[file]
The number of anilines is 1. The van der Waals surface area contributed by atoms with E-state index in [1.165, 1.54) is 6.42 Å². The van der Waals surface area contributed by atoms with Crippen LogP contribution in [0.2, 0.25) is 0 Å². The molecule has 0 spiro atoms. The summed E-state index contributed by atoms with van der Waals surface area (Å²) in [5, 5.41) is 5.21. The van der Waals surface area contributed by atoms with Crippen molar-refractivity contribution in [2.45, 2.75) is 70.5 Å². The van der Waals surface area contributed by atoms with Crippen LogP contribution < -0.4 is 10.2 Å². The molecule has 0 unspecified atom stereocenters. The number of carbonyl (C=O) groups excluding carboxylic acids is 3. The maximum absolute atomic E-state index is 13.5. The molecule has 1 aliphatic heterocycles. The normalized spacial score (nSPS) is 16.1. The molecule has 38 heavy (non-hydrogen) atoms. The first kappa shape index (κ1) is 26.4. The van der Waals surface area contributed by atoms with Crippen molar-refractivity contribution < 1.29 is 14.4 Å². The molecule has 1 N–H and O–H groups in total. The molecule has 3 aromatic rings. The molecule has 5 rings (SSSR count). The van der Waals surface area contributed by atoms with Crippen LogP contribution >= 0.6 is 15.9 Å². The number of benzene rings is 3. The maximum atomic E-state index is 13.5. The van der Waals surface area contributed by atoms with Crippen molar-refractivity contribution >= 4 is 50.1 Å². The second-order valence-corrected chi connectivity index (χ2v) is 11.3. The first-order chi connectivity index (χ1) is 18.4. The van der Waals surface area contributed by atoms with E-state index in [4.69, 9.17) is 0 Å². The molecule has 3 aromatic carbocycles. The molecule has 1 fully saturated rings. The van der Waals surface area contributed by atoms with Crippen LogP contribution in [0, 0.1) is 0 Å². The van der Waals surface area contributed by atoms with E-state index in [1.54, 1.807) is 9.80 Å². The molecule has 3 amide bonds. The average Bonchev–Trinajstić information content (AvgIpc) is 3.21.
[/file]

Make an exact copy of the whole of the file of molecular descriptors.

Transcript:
The number of anilines is 1. The van der Waals surface area contributed by atoms with E-state index in [1.165, 1.54) is 6.42 Å². The van der Waals surface area contributed by atoms with Crippen LogP contribution in [0.2, 0.25) is 0 Å². The molecule has 0 spiro atoms. The summed E-state index contributed by atoms with van der Waals surface area (Å²) in [5, 5.41) is 5.21. The van der Waals surface area contributed by atoms with Crippen molar-refractivity contribution in [2.45, 2.75) is 70.5 Å². The van der Waals surface area contributed by atoms with Crippen LogP contribution < -0.4 is 10.2 Å². The molecule has 0 unspecified atom stereocenters. The number of carbonyl (C=O) groups excluding carboxylic acids is 3. The maximum absolute atomic E-state index is 13.5. The molecule has 1 aliphatic heterocycles. The normalized spacial score (nSPS) is 16.1. The molecule has 38 heavy (non-hydrogen) atoms. The first kappa shape index (κ1) is 26.4. The van der Waals surface area contributed by atoms with Crippen molar-refractivity contribution < 1.29 is 14.4 Å². The molecule has 1 N–H and O–H groups in total. The molecule has 3 aromatic rings. The molecule has 5 rings (SSSR count). The van der Waals surface area contributed by atoms with Crippen LogP contribution >= 0.6 is 15.9 Å². The number of benzene rings is 3. The maximum atomic E-state index is 13.5. The van der Waals surface area contributed by atoms with Crippen molar-refractivity contribution >= 4 is 50.1 Å². The second-order valence-corrected chi connectivity index (χ2v) is 11.3. The first-order chi connectivity index (χ1) is 18.4. The van der Waals surface area contributed by atoms with E-state index in [4.69, 9.17) is 0 Å². The molecule has 3 aromatic carbocycles. The molecule has 1 fully saturated rings. The van der Waals surface area contributed by atoms with Crippen LogP contribution in [0, 0.1) is 0 Å². The van der Waals surface area contributed by atoms with E-state index in [1.54, 1.807) is 9.80 Å². The molecule has 3 amide bonds. The average Bonchev–Trinajstić information content (AvgIpc) is 3.21.